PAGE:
Congratulations to Branch Basics which has received Made Safe Certification!
Made Safe is the most stringent certification process currently available: basically when a company or product is Made Safe certified you know it is non-toxic and safe for the whole family.

To read my full review on Branch Basics check out my post from earlier this year!

If you are curious and want to try Branch Basics here is a code for $10 off your purchase!
http://branchbasics.refr.cc/nontoxicmunchkin


Monday, August 26, 2019


Are cell phones as safe as regulators and manufacturers say they are? Could the levels of radiofrequency radiation be higher than reported and thus pose a potential danger to humans; especially to children and pregnant women?

The Chicago Tribune just published their findings of an investigation they did where they tested 11 popular smart phone models ( using a FCC accredited lab) and what they found is disturbing

Wednesday, August 21, 2019

Fluoride Exposure During Pregnancy Linked to Lowered Baby IQ


Fluoride. It helps prevent tooth decay and cavities. In fact, it can be so effective in oral health that the US started adding fluoride to public drinking water in the 1940s. Toothpastes contain fluoride and dentists insist on its importance in fighting cavities for children and adults alike.

However, for some time now, there has been talk (and research) showing that fluoride is a potential neurotoxin. Additionally, some animal research, has found potential side effects, including bone cancer in addition to cognitive impairment.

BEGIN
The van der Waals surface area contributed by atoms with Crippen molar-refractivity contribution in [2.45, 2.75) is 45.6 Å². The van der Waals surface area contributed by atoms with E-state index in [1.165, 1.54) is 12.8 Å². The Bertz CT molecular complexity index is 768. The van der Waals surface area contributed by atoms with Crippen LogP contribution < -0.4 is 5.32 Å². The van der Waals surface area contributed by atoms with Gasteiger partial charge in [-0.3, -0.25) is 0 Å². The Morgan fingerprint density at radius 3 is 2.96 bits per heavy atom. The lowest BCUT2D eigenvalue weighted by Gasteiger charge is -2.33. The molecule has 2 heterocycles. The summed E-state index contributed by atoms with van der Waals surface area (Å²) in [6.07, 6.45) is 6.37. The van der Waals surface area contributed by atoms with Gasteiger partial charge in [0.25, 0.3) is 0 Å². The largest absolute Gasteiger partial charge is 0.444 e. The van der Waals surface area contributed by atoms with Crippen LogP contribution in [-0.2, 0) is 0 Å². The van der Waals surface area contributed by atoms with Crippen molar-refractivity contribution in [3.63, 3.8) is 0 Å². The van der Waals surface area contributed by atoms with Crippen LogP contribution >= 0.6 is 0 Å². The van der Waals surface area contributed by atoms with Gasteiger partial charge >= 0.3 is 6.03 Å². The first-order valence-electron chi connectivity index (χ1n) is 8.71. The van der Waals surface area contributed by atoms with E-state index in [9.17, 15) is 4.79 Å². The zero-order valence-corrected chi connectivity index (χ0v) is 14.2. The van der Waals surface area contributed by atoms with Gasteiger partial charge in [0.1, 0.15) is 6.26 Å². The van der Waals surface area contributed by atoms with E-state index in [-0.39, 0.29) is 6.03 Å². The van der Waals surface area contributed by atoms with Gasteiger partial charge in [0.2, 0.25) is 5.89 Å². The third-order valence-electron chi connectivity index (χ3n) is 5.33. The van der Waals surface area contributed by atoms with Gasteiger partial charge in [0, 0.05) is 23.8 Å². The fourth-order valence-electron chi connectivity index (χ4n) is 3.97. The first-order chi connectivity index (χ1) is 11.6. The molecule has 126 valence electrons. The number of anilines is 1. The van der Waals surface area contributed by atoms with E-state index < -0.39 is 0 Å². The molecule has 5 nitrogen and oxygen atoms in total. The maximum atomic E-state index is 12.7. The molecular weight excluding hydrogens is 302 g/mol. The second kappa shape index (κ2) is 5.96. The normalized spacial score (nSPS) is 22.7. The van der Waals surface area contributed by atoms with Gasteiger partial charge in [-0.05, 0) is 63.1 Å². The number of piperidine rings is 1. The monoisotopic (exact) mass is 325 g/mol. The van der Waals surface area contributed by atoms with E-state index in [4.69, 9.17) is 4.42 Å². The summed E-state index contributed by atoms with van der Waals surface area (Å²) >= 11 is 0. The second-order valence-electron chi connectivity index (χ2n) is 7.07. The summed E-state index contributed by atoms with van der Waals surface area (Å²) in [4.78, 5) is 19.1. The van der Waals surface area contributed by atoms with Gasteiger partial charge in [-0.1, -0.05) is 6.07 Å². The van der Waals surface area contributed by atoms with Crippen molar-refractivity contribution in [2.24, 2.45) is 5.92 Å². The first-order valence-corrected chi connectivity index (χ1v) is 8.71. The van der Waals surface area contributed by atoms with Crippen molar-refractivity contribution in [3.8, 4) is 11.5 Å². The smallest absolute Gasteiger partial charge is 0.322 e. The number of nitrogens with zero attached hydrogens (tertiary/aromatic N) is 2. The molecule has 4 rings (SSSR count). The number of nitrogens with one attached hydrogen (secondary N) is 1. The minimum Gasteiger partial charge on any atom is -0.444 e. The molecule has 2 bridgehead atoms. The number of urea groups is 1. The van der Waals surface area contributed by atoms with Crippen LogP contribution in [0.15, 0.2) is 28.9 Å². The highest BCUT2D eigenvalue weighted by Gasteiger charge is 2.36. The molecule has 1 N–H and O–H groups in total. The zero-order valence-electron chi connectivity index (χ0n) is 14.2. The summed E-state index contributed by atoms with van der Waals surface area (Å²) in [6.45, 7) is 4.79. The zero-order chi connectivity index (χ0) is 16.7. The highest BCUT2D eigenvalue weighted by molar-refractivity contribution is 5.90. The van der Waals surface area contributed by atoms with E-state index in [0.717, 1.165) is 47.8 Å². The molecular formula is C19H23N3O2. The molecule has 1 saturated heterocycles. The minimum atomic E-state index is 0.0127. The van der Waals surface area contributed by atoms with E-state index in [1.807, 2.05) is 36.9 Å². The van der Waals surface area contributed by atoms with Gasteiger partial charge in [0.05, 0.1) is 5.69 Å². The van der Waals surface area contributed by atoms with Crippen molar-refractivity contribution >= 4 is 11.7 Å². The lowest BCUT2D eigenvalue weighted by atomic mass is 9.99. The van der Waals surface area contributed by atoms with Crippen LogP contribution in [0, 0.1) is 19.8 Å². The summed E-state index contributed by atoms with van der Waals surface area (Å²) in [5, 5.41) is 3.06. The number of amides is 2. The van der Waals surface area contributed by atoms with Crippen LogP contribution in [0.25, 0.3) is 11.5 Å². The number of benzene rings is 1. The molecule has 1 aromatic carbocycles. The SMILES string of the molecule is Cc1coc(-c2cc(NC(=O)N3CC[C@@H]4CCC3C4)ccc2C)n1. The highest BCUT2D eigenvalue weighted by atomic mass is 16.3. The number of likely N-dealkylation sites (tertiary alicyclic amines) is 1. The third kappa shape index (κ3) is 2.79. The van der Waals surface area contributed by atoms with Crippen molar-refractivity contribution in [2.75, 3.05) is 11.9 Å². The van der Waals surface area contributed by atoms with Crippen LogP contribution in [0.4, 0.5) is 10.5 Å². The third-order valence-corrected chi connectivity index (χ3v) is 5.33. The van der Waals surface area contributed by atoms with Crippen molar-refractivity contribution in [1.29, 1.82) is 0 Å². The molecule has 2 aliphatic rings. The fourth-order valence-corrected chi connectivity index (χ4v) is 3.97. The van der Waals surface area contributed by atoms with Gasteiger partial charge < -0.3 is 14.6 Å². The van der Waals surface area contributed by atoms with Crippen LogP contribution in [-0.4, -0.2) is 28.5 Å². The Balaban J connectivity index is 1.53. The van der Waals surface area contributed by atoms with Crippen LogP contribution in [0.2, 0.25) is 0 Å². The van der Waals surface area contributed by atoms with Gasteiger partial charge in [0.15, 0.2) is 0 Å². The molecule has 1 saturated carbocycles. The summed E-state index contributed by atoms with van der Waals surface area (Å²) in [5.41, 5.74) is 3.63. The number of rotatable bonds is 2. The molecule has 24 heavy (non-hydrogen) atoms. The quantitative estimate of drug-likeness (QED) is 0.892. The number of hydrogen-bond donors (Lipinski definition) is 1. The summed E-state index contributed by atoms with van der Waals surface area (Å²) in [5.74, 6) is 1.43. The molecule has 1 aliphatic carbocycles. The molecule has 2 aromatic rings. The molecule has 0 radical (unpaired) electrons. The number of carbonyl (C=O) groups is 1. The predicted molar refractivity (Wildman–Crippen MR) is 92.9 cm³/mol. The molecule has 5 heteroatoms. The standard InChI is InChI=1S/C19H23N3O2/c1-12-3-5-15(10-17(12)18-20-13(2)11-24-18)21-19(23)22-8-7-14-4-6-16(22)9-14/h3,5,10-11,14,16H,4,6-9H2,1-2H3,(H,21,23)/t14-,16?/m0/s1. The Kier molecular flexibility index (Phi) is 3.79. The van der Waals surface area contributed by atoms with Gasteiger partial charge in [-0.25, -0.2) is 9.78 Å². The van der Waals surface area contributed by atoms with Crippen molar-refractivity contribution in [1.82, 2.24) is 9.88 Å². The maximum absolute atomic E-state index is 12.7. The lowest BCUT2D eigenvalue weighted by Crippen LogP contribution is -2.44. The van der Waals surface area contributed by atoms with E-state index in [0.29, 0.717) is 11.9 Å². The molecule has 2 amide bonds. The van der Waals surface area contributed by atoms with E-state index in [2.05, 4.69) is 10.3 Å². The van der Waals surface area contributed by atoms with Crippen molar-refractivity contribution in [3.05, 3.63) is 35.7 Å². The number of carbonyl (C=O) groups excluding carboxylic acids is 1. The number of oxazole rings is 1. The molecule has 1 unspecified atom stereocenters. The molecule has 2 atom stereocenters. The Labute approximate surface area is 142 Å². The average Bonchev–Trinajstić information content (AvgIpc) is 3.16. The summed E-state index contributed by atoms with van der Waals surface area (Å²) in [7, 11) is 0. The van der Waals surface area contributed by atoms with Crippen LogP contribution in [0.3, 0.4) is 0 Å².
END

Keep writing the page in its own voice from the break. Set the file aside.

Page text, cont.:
Because of the recent controversy over the safety of fluoride, in the last 20 years about 300 communities in the US have ended fluoridation programs in municipal drink water sources, but 66% of Americans still have fluoride in their drinking water.

While our federal agencies still insist it is safe, levels of fluoride in our drinking water have been decreased in recent years. A couple of years ago the US government agreed that the levels of fluoride added to drinking water were no longer considered safe and thus lowered them from 1 ppm to 0.7 ppm. Now, the question remains if .7ppm is still too high.


NEW STUDY

Wednesday, August 14, 2019

Consumer Reports Article: How to Eat Less Plastic



I spoke about this must read  from Consumer Reports today online and so I thought I would include a link here for you to find it and read it.  Among the highlights:

"But what many people don't know is that we're doing more than just using plastic. We're ingesting it, too. When you eat a bite of food or even have a sip of water, you're almost certainly taking in tiny plastic particles along with it. These ubiquitous fragments are known as microplastics.


Because research into microplastics is so new, there’s not yet enough data to say exactly how they’re affecting human health, says Jodi Flaws, Ph.D., a professor of comparative biosciences and associate director of the Interdisciplinary Environmental Toxicology Program at the University of Illinois.
But “there cannot be no effect,” says Pete Myers, Ph.D., founder and chief scientist of the nonprofit Environmental Health Sciences and an adjunct professor of chemistry at Carnegie Mellon University"
"These chemicals have been linked to a variety of health problems, including reproductive harm and obesity, plus issues like organ problems and developmental delays in children."

6 Tips to Reduce your Exposure to plastic: